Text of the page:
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Merge Data

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Contributor
Posts: 39

Merge Data

[ Edited ]

Hello all, 

 

I have a question about merging two datasets of different lengths. Datasets look like this: 

data dat1; 
input x; 
datalines; 
1
1
1
1
2
2
2
2
3
3
3
3
;
run; 

data dat2;
input y; 
datalines; 
a
b
c
d
;
run; 

And I want this: 

data want; 
input x y; 
datalines; 
1 a
1 b
1 c
1 d
2 a
2 b
2 c
2 d
3 a
3 b
3 c
3 d
;
run;

Since I don't have a unique identifier, I'm not sure how to merge this and allow the variable y to repeat down. 

 

I have tried: 

data attempt; 
merge dat1 dat2; 
run; 

but, this only repeats dat2 once, throuhg the "1"s of dat1. How do I allow dat2 to repeat all the way down the values of dat1? 

 

Thank you!

Super User
Posts: 5,914

Re: Merge Data

Posted in reply to pamplemouse22
I'm puzzled. What is the real life scenario here?
Merging without common key is usually hazardous.
Data never sleeps
Contributor
Posts: 30

Re: Merge Data

Posted in reply to pamplemouse22

One SQL way. this does cartesian join and duplicates are removed.

 

proc sql;
create table attempt as
select distinct x,y from dat1,dat2;
quit;
Trusted Advisor
Posts: 1,387

Re: Merge Data

Posted in reply to pamplemouse22

The proc sql is much more compact programming, but might take longer the a data step for large files.  After all, it first does a cartesian crossing only to delete the majority of cross-records (3/4 in your case).  Of course, that could be solved by having only unique X values in DAT1.

 

But here, as requested is a data step solution, assuming that DAT1 is sorted by X

 

 

data want (drop=_:);
  set dat1 ;
  by x;

  if _n_=1 then do;
    if 0 then set dat2 (obs=0) nobs=ndat2;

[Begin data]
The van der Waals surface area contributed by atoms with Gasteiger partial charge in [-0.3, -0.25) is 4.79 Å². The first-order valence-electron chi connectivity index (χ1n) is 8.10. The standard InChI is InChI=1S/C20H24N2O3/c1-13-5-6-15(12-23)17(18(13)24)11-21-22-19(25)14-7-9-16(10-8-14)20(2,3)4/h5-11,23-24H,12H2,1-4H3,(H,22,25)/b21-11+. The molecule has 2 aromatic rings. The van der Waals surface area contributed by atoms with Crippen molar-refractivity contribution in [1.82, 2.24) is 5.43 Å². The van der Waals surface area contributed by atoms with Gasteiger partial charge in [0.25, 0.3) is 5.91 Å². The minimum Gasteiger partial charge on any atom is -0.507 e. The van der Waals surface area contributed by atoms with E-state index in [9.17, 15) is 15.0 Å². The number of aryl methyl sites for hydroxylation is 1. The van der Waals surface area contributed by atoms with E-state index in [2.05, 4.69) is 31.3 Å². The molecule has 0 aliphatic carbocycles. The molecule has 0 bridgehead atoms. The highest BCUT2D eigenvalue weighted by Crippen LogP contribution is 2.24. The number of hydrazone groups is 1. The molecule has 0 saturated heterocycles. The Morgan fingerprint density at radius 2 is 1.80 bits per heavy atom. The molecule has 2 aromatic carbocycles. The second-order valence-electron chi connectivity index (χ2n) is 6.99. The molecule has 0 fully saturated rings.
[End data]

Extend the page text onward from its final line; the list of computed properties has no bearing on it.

declare hash d2 (dataset:'need2', ordered:'Y');
      d2.definekey('_key');
      d2.definedata(all:'Y');
      d2.definedone();
  end;

  _key+1;
  if first.x then _key=1;
  _rc=d2.find();
run;

 

This will work as expected if DAT1 has exactly NDAT2 observation per X value.  (NDAT2 is numeber of obs in DAT2).  It won't cause any "erroneous" values if a given X value has fewer than NDAT2 records.  But if an X group has more than NDAT2, then note that the last value of Y in NDAT2 will prevail in all the "extra" dat1 records - i.e. you'll get a duplicate X/Y combination.  If you want to protect against that, then precede the "_rc=d2.find()" statement with a "call missing(y)", protecting against duplicate non-missing Y's.

Super User
Super User
Posts: 8,263

Re: Merge Data

Posted in reply to pamplemouse22

So what is your key for making the merge? Why not add one?

data dat1_fixed;
  set dat1 ;
  by x ;
  rep+1;
  if first.x then rep=1;
run;
data dat2_fixed;
  set dat2 ;
  rep+1;
run;
proc sql ;
  create table want as
    select a.*,b.y
    from dat1_fixed a
    inner join dat2_fixed b
   on a.rep = b.rep
   order by 1,2
 ;
quit;
Obs    x    rep    y

  1    1     1     a
  2    1     2     b
  3    1     3     c
  4    1     4     d
  5    2     1     a
  6    2     2     b
  7    2     3     c
  8    2     4     d
  9    3     1     a
 10    3     2     b
 11    3     3     c
 12    3     4     d
Super User
Posts: 2,045

Re: Merge Data

@pamplemouse22   Hiter the hash can help here I think. Assuming your dat1 is sorted as shown in your example-

 

data dat1;

input x;

datalines;

1

1

1

1

2

2

2

2

3

3

3

3

;

run;

 

data dat2;

input y $;

datalines;

a

b

c

d

;

run;

 

 

 

data want;

   if _N_ = 1 then do;

     if 0 then set dat2;

     declare hash h(dataset:"dat2", ordered: 'yes');

     declare hiter iter('h');

      h.defineKey('y');

      h.defineData('y');

      h.defineDone();

    end;

set dat1;

by x;

 if first.x then  iter.first();

 else iter.next();

run;

 

Regards,

Naveen Srinivasan

PROC Star
Posts: 269

Re: Merge Data

Posted in reply to pamplemouse22
data want;
  do _N_=1 by 1 until(last.x);
    set dat1;
    by x;
    if _N_<=n2 then
      set dat2 point=_N_ nobs=n2;
    else y=.;
    output;
    end;
run;

This solution puts Y values on as many X-s as there are, and if it runs out of Y values, it sets Y missing.

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